Pepin County (WQOW) - On the eve of the unofficial start of summer, a unique proposal to protect tourism. That proposal is for a "Frac Free Zone" in Pepin County.
Dozens of people turned out Thursday night to give their two cents.
Two Pepin County board members brought forward an ordinance to prohibit frac sand operations along Highway 35, also known as the Great River Road in Pepin County. That stretch of the highway runs right next to the Mississippi River.
"I came here because of the beauty and because of the water, but I survive here because of the tourists," says Dockside Mercantile owner Dorothy Thompson.
Tourism is what keeps some Pepin County businesses like Dorothy's afloat.
"For 20 years, people have been working on tourism in this area and building up that industry, and it provides the majority of jobs in Pepin and in Stockholm," says Thompson.
They say the beauty of the area is what drives tourists here. A proposal by two Pepin County board members, and the Lake Pepin Partners in Preservation, is designed to protect that.
"The purpose of it is to preserve the aesthetic qualities of this area, to kind of retain the tourism jobs. The tourism economy is the strongest economic engine in this area, and to help protect property values," says Pepin County Board member Bill Mavity.
The Great River Road Preservation Area would prohibit frac sand mining operations in this area next to the Mississippi River.
"The tourism economy is dependent on this area, they come on bicycles, they come on motorcycles, they come in car clubs. They wouldn't be coming at all if they've got 400-500 sand trucks on the roads everyday," says Mavity.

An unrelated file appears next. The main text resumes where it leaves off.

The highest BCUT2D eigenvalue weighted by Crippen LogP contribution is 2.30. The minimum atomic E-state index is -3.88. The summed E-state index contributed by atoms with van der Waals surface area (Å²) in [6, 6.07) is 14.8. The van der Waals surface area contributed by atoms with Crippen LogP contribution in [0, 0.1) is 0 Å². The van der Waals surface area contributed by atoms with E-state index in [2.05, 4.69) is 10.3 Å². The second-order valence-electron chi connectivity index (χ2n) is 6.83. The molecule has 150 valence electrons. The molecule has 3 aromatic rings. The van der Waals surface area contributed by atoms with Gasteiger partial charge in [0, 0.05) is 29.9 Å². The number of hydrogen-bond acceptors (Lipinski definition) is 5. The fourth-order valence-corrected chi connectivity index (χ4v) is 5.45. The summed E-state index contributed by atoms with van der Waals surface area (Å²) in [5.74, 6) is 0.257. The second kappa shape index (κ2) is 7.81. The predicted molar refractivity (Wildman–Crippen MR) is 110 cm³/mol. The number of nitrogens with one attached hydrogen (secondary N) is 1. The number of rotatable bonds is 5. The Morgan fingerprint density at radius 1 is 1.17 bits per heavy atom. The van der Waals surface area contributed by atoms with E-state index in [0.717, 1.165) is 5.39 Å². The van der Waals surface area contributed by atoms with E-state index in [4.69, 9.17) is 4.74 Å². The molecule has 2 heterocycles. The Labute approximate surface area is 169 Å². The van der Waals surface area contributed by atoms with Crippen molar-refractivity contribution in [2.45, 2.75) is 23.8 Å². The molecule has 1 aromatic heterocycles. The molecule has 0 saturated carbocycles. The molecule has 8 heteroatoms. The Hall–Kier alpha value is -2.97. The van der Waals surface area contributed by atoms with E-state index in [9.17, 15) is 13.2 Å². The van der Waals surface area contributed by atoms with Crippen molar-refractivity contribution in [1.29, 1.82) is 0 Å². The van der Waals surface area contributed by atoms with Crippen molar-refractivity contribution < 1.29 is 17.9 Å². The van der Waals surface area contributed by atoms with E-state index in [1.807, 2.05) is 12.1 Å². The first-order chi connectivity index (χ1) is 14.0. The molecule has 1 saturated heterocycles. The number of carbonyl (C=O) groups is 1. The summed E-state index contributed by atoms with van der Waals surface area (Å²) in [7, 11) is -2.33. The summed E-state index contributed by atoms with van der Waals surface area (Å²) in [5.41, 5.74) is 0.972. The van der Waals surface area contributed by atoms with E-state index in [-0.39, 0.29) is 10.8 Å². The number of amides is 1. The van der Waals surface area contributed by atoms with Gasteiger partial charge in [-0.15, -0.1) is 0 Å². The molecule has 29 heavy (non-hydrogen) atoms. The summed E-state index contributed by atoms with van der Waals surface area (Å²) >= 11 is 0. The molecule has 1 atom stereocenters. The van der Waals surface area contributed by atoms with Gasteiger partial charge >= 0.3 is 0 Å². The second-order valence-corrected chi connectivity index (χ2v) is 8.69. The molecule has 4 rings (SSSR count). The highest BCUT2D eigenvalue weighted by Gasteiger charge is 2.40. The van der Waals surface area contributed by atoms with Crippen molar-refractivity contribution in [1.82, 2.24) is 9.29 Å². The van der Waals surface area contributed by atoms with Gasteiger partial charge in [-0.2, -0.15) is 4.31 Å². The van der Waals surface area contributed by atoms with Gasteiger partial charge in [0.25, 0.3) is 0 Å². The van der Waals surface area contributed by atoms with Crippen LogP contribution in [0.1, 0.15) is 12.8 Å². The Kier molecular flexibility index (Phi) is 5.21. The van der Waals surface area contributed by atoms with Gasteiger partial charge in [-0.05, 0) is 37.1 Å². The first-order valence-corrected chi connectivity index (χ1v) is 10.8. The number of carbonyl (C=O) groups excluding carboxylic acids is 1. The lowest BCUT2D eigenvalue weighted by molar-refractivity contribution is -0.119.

Dozens turned out a public hearing Thursday about the proposal, with a majority voicing their opinions in favor of the proposal. But for some the proposal goes too far.
"Wisconsin Department of Trade and Consumer protection and many others watching over our actions. Why would a landowner want to voluntarily put another noose around his neck," said one Pepin County resident.
The final say will be up to the county board.
Supporters of frac sand mining point to jobs and other investments. The Wisconsin Industrial Sand Association says the industry employs thousands of people, and says companies are making significant investments, generating hundreds of millions of dollars, which impacts the economy. The full Pepin County Board will take up the proposal in June. The county has one active sand mine.
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